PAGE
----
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Modi's makes it clear to Pak: It's either us or J&K separatists

By Aasha Khosa

New Delhi: Prime Minister Narendra Modi has called Pakistan's bluff by calling off the foreign secretary level talks between India and Pakistan scheduled for 25 August. The no-nonsense stand — you either talk to separatists or to India — is a clear signal that India is abandoning its muddle-headed approach towards Pakistan, particularly on the contentious issue of Jammu & Kashmir. Modi's stand also marks a reversal of the policy of Atal Behari Vajpayee which turned a blind eye to Islamabad's clear breach of diplomatic protocol involved in the meeting of Kashmiri separatists with visiting Pakistan dignitaries in Delhi.

This decision comes in the wake of Pakistan High Commissioner Abdul Basit holding the first of the meetings with separatist leaders from the Valley. Shabir Shah, Kashmir's much jailed leader who now heads one of the three factions of the separatist conglomerate Hurriyat Conference, was the first to meet Basit.

 Modis makes it clear to Pak: Its either us or J&K separatists

Prime Minister Narendra Modi with his Pakistani counterpart Nawaz Sharif. PTI

Speaking to Firstpost before the meeting, Shah had heaped praises on Modi. He had said given his stature and track record, Modi was the separatists' best bet for bringing a lasting resolution to the Kashmir issue. "Narendra Modi has all the personal qualities of a leader who can think big. He is also amidst the best circumstances to deliver. Nobody can challenge his decision and wisdom," Shah had told the website before the meeting. He had said that Modi had all the opportunity to play a historic role and be remembered for bringing a lasting and humane solution to the Kashmir issue.

Shah along with hardliner Sayeed Ali Shah Geelani, Yasin Malik, chief, Jammu and Kashmir Liberation Front, and Mirwiaz Umer Farooq is in Delhi on the invite of the Pakistani High Commissioner Adul Basit. Shah and others had been invited over telephone for 'consultations' before the 25 August Indo-Pak foreign secretary level talks. "We have not been given any agenda and would know about it only when we meet the High commissioner," the separatists had said.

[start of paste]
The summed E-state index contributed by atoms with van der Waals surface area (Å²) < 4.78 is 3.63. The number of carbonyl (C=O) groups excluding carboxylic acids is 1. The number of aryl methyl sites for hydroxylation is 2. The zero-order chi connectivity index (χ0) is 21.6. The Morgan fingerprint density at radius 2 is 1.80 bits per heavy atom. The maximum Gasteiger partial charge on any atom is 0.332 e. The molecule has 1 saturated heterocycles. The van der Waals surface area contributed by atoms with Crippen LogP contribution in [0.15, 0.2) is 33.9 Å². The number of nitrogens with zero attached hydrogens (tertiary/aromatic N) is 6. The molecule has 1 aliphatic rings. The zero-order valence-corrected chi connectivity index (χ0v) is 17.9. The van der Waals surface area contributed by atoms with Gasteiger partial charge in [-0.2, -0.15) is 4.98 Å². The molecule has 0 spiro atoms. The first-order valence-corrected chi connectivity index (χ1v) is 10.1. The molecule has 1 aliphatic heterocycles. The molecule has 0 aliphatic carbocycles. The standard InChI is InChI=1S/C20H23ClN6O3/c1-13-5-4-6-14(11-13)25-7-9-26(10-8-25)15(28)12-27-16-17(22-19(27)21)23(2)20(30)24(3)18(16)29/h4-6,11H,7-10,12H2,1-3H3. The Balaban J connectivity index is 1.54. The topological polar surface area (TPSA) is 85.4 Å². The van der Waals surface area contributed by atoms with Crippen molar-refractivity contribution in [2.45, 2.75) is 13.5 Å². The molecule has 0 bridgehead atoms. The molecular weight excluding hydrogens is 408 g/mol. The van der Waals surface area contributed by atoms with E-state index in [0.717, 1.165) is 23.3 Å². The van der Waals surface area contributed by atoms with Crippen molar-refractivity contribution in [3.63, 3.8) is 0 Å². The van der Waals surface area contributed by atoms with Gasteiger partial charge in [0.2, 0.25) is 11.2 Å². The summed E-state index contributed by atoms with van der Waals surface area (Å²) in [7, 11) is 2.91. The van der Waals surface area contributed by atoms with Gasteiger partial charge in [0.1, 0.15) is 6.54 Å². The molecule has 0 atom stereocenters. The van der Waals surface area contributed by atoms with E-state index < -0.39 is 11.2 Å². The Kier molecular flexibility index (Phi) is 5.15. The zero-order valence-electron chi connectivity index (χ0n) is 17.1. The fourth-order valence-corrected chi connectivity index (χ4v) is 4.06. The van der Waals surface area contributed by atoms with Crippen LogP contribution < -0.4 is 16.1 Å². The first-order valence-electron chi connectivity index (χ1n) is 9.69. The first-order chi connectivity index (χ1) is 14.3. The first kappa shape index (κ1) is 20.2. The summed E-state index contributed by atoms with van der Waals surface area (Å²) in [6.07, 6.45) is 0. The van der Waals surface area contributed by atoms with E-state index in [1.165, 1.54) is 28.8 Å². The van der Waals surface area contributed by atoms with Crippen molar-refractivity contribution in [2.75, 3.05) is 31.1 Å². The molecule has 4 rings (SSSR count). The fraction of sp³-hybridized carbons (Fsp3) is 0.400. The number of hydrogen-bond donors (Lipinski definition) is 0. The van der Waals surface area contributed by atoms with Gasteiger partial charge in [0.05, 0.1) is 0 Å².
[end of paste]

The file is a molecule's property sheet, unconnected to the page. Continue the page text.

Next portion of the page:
All the four Kashmiri separatists were supposed to meet Basset separately over two days. "Initially when Hurriyat was one, we would meet any visiting Pakistani leader as a group but later we meet them separately." Shah said. The trend of Kashmiri separatists being invited to the Pakistan High Commission, in total disregard of all the diplomatic protocol and public perception in the world’s largest democracy, was started in 1995 when the Pakistan Prime Minister Farooq Ahmed Laghari visited India. All later Indian governments had reconciled to this intransigence.

However, diplomatic tension had flared up in 2001, during the high profile meeting between General Pervez Musharraf and Prime Minister Atal Behari Vajpayee. New Delhi was keen that Kashmiri leaders do not spoil the party and had advised its guests accordingly. However, a defiant Musharraf had refused to budge from his decision and made India buckle.

However, sources said, that New Delhi had effectively used these meetings to push the Hurriyat to the centre stage of the Kashmir issue. "This was seen as a better situation than allowing the armed militants to rule the roost in Kashmir," a veteran Kashmir hand told Firstpost, seeking anonymity. Musharraf, in his memorirs, has also talked about how he had advised the Hurriyat leaders to come to the negotiating table in Delhi.

The Congress, which made the maximum noise before the meeting of Hurriyat leaders with Basit, surprisingly has taken a U-turn. Congress spokesperson Manish Tiwari had tweeted, "Pak High Comm feting separatists, Pak Army intruding across the border, ISI attacking Indian Consulate in Herat BJP govt sleeps Ache Din Agaye". Now, after the cancellation of the secretary-level meet it is caught in a bind. It can no more accuse Modi of being no different from the UPA in his approach to the Kashmir issue.

The Indian government's decision would certainly lead to a shift in diplomatic relation between the neigbouring countries and the terms of engagement between the countries. Would there be tit-for-tat reaction from Pakistan? Well, it's wait and watch time.

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Updated Date: Aug 19, 2014 07:19:09 IST